Why Obama can't give in to the bishops

A "pro-choice" administration might expand a religious exemption on birth-control coverage. Here's what's at stake

Published November 21, 2011 10:59PM (EST)


Three years ago, a United States senator declared that he opposed a regulation by the Department of Health and Human Services that would make it easier for healthcare providers to opt out of providing services -- like filling prescriptions for contraceptives -- that they opposed for religious reasons. He said it raised "troubling issues about access to basic health care for women, particularly access to contraceptives. We need to restore integrity to our public health programs, not create backdoor efforts to weaken them. I am committed to ensuring that the health and reproductive rights of women are protected."

That senator, of course, was Barack Obama. He had already been elected president by the time the Bush administration regulations were tacked on, lame-duck-style. Obama did make good on modifying those regulations, but now he might capitulate to something far worse in terms of impact on "basic health care for women, particularly access to contraceptives." If the Catholic Church wins a broader exemption on new regulations mandating insurers to provide no-cost contraception, literally millions of employees and students at Catholic-affiliated institutions and their dependents could be screwed. (The United States Council of Catholic Bishops has been lobbying the administration for an exemption that would make it easy for just about any institution to opt out of covering birth control in employee health insurance plans, whether the institution serves mostly Catholics or not.)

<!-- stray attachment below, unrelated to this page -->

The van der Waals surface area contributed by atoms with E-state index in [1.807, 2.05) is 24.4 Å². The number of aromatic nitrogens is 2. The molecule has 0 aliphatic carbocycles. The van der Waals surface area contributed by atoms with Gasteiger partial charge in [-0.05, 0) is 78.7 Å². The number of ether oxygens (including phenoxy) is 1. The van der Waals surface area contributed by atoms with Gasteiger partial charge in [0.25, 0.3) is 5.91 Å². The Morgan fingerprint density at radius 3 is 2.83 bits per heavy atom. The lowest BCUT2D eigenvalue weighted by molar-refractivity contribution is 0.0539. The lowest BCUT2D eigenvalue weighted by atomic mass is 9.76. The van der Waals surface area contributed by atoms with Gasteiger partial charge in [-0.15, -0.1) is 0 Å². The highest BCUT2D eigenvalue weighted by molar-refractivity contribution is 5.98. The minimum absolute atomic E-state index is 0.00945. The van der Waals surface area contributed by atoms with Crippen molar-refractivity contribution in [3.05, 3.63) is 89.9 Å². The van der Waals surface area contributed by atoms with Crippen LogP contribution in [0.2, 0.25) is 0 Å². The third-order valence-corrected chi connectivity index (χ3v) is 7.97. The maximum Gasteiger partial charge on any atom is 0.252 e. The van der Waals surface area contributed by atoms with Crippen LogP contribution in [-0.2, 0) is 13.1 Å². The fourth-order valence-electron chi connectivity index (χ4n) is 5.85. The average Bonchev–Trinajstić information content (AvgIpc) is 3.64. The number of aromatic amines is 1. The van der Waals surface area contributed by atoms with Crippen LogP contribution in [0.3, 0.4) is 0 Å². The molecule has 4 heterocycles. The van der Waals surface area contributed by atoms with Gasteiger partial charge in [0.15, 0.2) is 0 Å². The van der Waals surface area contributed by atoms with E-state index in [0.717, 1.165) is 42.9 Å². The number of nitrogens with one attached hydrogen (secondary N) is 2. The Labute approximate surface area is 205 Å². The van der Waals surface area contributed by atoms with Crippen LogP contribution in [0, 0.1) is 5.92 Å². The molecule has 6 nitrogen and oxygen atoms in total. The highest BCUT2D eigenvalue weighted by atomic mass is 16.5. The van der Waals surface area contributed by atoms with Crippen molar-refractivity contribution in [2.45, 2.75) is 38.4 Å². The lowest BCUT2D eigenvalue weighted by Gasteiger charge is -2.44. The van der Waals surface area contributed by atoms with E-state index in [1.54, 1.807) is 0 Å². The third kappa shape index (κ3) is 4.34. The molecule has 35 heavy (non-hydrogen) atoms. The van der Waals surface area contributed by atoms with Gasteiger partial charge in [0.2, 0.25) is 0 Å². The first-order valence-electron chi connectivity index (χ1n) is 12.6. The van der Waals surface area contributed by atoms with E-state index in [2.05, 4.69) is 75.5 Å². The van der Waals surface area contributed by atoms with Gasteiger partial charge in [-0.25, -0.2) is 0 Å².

In the New York Times today, Democrats sounded frustrated that Obama was even considering an exemption. “This is a pro-choice president. It’s a surprise that we are even having this debate with the administration," said a "Senate Democrat" who participated in a call with the White House on the issue.

But the truly absurd part is that some of these people already have insurance coverage for contraception, either because the employers are in states that have mandated coverage or because they decided to offer it. For example, Georgetown University offers two separate plans, one of which not only provides contraceptive coverage, but also (gasp) abortion coverage, which is optional for providers.

Presumably, they won't be applying to get out of contraceptive coverage if the Obama administration does cave to the bishops, but what if the new exemptions go further than the existing ones in the states? That could mean some people would actually lose the coverage they have, though the question would probably end up being decided by a court. In other words, getting women and men better access to contraceptive services is supposed to be one of the key victories the Obama administration has declared on behalf of women and pro-choice supporters -- but if the bishops get their way, some women could end up being even worse off.



By Irin Carmon

Irin Carmon is a staff writer for Salon. Follow her on Twitter at @irincarmon or email her at icarmon@salon.com.

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Birth Control Catholics Reproductive Rights